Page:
Jeremy Cherson, campaign advocacy coordinator of the Riverkeeper, has been organizing opposition to the proposed Pilgrim pipelines. Seven of nine cities in the path of the pipeline, including Albany and Rensselaer, have passed resolutions opposing the project. Developers have thus far secured only one permit of dozens required from state and federal agencies, Cherson said. "It gives us confidence that this pipeline will not be built," he said. Opposition forces are buttressed by the Transportation Corporation Law of 1909 that gives cities and villages veto power over oil pipelines, Cherson said, but legal challenges are likely.

"If the people will lead, the leaders with follow," said Carole Nemore, of Delmar, a retired policy analyst on environmental issues for Senate Democrats. She was joined by longtime activist Susan Weber, of Loudonville, a PAUSE founder and retired DEC lawyer. The two women met through state service in the mid-1980s.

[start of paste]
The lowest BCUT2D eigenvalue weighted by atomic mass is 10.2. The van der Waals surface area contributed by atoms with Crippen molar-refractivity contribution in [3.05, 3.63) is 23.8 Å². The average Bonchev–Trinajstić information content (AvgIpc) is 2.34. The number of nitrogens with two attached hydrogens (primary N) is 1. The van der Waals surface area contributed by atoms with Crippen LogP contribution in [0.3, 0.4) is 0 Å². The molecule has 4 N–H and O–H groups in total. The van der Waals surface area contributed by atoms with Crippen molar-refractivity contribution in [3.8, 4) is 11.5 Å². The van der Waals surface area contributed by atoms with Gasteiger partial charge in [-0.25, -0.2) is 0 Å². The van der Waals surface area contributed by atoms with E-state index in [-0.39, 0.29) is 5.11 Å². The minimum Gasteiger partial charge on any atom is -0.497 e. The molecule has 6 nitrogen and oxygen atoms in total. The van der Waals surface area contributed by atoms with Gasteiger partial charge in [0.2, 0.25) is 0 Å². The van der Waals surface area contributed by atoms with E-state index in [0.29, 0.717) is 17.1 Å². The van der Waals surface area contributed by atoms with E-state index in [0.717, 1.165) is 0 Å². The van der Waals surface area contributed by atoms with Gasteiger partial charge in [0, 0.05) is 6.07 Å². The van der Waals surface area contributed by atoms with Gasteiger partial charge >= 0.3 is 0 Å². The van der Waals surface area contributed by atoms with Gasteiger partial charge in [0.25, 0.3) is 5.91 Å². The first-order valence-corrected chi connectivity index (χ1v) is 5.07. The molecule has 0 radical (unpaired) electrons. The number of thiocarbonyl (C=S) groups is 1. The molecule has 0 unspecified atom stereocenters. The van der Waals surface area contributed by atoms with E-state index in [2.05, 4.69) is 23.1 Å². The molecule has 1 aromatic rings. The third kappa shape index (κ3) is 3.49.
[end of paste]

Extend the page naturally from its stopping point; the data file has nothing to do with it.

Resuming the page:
"We're very concerned about the impact of oil transport on the residents of Albany's South End and on communities along the Hudson River," she said. "The only way to slow down climate change is to get us off fossil fuels."

The youngest participant was 7-year-old Violet Kellogg, who paddled a solo kayak alongside her father, Scott Kellogg, educational director at the Radix Ecological Sustainability Center in Albany.

"She's a good paddler, so we came to support the flotilla," her father said.

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